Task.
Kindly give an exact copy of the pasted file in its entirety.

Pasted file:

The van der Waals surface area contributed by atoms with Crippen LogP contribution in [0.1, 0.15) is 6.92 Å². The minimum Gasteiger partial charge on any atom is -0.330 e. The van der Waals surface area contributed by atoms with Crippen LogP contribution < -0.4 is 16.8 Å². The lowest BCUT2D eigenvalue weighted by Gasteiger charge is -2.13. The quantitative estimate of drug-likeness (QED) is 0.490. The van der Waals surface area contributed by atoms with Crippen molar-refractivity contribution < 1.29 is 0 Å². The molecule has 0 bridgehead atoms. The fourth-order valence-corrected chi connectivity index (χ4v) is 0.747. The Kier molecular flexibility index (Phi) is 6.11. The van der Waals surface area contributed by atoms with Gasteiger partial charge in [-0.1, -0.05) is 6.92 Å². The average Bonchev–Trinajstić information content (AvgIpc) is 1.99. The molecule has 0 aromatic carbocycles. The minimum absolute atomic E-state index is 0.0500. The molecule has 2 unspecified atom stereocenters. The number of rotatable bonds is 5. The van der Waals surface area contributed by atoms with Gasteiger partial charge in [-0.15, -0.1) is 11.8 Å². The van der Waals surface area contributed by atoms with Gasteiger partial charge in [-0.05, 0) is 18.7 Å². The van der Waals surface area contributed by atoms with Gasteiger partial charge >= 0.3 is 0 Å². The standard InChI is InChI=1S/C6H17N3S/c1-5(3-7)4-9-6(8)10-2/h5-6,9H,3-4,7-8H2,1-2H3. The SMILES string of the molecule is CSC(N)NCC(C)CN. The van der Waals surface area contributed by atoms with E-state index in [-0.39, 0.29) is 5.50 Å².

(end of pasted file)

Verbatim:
The van der Waals surface area contributed by atoms with Crippen LogP contribution in [0.1, 0.15) is 6.92 Å². The minimum Gasteiger partial charge on any atom is -0.330 e. The van der Waals surface area contributed by atoms with Crippen LogP contribution < -0.4 is 16.8 Å². The lowest BCUT2D eigenvalue weighted by Gasteiger charge is -2.13. The quantitative estimate of drug-likeness (QED) is 0.490. The van der Waals surface area contributed by atoms with Crippen molar-refractivity contribution < 1.29 is 0 Å². The molecule has 0 bridgehead atoms. The fourth-order valence-corrected chi connectivity index (χ4v) is 0.747. The Kier molecular flexibility index (Phi) is 6.11. The van der Waals surface area contributed by atoms with Gasteiger partial charge in [-0.1, -0.05) is 6.92 Å². The average Bonchev–Trinajstić information content (AvgIpc) is 1.99. The molecule has 0 aromatic carbocycles. The minimum absolute atomic E-state index is 0.0500. The molecule has 2 unspecified atom stereocenters. The number of rotatable bonds is 5. The van der Waals surface area contributed by atoms with Gasteiger partial charge in [-0.15, -0.1) is 11.8 Å². The van der Waals surface area contributed by atoms with Gasteiger partial charge in [-0.05, 0) is 18.7 Å². The van der Waals surface area contributed by atoms with Gasteiger partial charge >= 0.3 is 0 Å². The standard InChI is InChI=1S/C6H17N3S/c1-5(3-7)4-9-6(8)10-2/h5-6,9H,3-4,7-8H2,1-2H3. The SMILES string of the molecule is CSC(N)NCC(C)CN. The van der Waals surface area contributed by atoms with E-state index in [-0.39, 0.29) is 5.50 Å².